Following the Lubbock City Council meeting, the City of Lubbock hosted a press conference discussing the Lubbock Economic Recovery Task Force's recommendations for reopening businesses.

Lubbock Mayor Dan Pope declared an eighth state of emergency during the Council meeting that adopts the first set of recommendations put in place by LERT.

Steve Massengale, co-chairman of LERT, said the recommendations put into place are practical, small steps that will allow the beginning of an economic recovery phase in Lubbock.

“We're going to do our best to keep the infection rate down, but we need to be realistic that it could go back up. That's why the limited set of businesses that will be starting up again need to follow the detailed and thorough recommendations of the Lubbock Safe program,” Massengale said. “We will work closely with our health department to monitor the progression of the virus in the community, and, if needed, we will make changes to our recommendations if we see a spike in the cases.”

The Lubbock Safe program is a voluntary program in which businesses can choose to participate to receive certification to ensure their customers that they are following proper guidelines and maintaining a healthy environment. Massengale said the only two major industries in their recommendations discouraged by the governor’s guidelines were personal care businesses and gyms.

“The task force had worked with local business owners to help develop guidelines for them to open safely and I thought they had done great work and understood what it was going to take to keep their various customer bases safe,” he said.

Robert Taylor, co-chairman of LERT, said there are a multiple safety measures taken on by these businesses and the task force provided plans in detail to give businesses guidance and ensure they are following the best practices.

Overall, the incentive for businesses who wish to volunteer for the Lubbock Safe program is certification. Massengale said there will be a way for those businesses to display their certification to their customers.

“You'll be given an image that you can use to promote in your marketing and advertising, social media, and then there'll be a list of those businesses on the city website that you can look at to see if they are compliant with our suggested guidelines. The Lubbock Chamber will also support us in this effort,” he said. “We expect and hope that businesses will do their best and we believe most of them will, but if for some reason we find that somebody has self-certified and they can't keep up the standard that we presented, then they will lose their certification.”

Dave Marcinkowski, a councilmember of LERT, said that although the governor placed restrictions on which businesses they could open, he is excited about the work LERT has done on the Lubbock Safe program as it will ensure customers that their businesses are safe.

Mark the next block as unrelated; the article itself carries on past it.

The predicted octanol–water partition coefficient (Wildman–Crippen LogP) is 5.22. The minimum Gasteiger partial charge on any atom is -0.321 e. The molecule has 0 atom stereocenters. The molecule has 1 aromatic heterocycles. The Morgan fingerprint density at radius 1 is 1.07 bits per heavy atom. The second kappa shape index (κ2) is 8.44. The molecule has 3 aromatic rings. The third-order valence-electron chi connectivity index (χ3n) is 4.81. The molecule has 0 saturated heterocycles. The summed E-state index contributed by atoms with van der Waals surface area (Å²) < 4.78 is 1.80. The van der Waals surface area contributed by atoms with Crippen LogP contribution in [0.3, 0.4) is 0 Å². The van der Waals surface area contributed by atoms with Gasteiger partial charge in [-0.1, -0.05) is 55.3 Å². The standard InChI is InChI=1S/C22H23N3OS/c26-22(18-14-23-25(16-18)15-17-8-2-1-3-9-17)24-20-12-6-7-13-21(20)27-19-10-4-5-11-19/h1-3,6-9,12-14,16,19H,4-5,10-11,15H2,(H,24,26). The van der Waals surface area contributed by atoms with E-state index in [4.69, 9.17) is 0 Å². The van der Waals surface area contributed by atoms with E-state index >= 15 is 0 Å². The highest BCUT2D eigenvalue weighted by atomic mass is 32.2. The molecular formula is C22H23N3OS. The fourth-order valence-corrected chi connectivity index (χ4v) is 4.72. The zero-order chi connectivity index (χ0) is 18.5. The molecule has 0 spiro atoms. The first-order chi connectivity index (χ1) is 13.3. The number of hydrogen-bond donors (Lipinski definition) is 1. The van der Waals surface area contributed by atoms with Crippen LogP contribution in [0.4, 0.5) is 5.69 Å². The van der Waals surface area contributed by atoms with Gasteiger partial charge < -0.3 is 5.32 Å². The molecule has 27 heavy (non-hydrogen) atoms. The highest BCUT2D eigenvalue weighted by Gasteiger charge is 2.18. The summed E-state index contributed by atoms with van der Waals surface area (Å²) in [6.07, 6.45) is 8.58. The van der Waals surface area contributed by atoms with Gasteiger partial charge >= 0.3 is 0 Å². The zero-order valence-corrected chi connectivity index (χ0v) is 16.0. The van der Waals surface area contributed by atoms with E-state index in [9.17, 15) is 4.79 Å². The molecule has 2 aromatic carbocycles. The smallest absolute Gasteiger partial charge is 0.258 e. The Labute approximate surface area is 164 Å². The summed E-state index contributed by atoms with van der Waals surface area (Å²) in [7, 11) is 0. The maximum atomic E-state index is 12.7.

“I'm going to do my best to encourage as many business leaders that I know, as well as whatever else it takes, to get businesses within Lubbock to adopt this…so that they can get that placard in their window so that when I bring my family to their restaurant, or to the movie theater, or to a grocery store, or wherever else, I'm looking for that and I'll know that it's a Lubbock Safe business, and I'll be going to do my business there,” he said.

Pope said that although businesses will begin reopening and may choose to participate in the Lubbock Safe program, citizens still need to follow the social distancing guidelines and set gathering limits recommended by the CDC and the White House.

“We still need to be staying at home to the best of our abilities. We don't need to be having parties. Dr. Cook and Mrs. Wells can tell you horror stories about folks that have, I think, been irresponsible and not been good neighbors and made decisions and it put not only their family but the places where they work and their kids and other folks at risk, because they chose to ignore these guidelines around social gatherings,” he said. “So that's still important. That's part of this path to a new normal. And that includes going back to school in the fall, that leaves Texas Tech's in school and that means we get to play football on Friday nights and go to Jones AT&T on Saturday. We've got a lot to do to get to that point, and eliminating, eliminating social gatherings is part of that.”

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